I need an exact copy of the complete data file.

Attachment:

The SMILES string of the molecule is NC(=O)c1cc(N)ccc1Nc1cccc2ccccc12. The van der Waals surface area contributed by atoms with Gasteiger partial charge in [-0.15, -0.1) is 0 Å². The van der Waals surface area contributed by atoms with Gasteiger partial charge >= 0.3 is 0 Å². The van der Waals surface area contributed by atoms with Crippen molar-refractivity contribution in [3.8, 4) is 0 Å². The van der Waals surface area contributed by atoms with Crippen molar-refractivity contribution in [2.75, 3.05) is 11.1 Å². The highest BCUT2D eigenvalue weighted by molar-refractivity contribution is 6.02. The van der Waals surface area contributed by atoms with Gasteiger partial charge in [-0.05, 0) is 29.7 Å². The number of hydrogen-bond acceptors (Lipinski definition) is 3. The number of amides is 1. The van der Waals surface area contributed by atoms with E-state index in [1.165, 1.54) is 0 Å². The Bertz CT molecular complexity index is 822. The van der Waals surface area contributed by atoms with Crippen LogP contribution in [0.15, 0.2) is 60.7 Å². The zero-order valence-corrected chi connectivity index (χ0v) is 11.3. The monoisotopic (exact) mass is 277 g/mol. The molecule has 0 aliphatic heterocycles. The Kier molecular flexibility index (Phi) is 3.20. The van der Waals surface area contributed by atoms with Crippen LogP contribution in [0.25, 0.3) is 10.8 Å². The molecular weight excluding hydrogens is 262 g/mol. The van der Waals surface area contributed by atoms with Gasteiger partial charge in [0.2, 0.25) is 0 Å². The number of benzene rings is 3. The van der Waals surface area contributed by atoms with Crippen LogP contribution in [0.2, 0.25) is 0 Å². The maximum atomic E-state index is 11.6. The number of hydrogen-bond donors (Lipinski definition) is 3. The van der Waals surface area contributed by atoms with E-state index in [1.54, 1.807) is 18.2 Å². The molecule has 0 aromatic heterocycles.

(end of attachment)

The SMILES string of the molecule is NC(=O)c1cc(N)ccc1Nc1cccc2ccccc12. The van der Waals surface area contributed by atoms with Gasteiger partial charge in [-0.15, -0.1) is 0 Å². The van der Waals surface area contributed by atoms with Gasteiger partial charge >= 0.3 is 0 Å². The van der Waals surface area contributed by atoms with Crippen molar-refractivity contribution in [3.8, 4) is 0 Å². The van der Waals surface area contributed by atoms with Crippen molar-refractivity contribution in [2.75, 3.05) is 11.1 Å². The highest BCUT2D eigenvalue weighted by molar-refractivity contribution is 6.02. The van der Waals surface area contributed by atoms with Gasteiger partial charge in [-0.05, 0) is 29.7 Å². The number of hydrogen-bond acceptors (Lipinski definition) is 3. The number of amides is 1. The van der Waals surface area contributed by atoms with E-state index in [1.165, 1.54) is 0 Å². The Bertz CT molecular complexity index is 822. The van der Waals surface area contributed by atoms with Crippen LogP contribution in [0.15, 0.2) is 60.7 Å². The zero-order valence-corrected chi connectivity index (χ0v) is 11.3. The monoisotopic (exact) mass is 277 g/mol. The molecule has 0 aliphatic heterocycles. The Kier molecular flexibility index (Phi) is 3.20. The van der Waals surface area contributed by atoms with Crippen LogP contribution in [0.25, 0.3) is 10.8 Å². The molecular weight excluding hydrogens is 262 g/mol. The van der Waals surface area contributed by atoms with Gasteiger partial charge in [0.2, 0.25) is 0 Å². The number of benzene rings is 3. The van der Waals surface area contributed by atoms with Crippen LogP contribution in [0.2, 0.25) is 0 Å². The maximum atomic E-state index is 11.6. The number of hydrogen-bond donors (Lipinski definition) is 3. The van der Waals surface area contributed by atoms with E-state index in [1.54, 1.807) is 18.2 Å². The molecule has 0 aromatic heterocycles.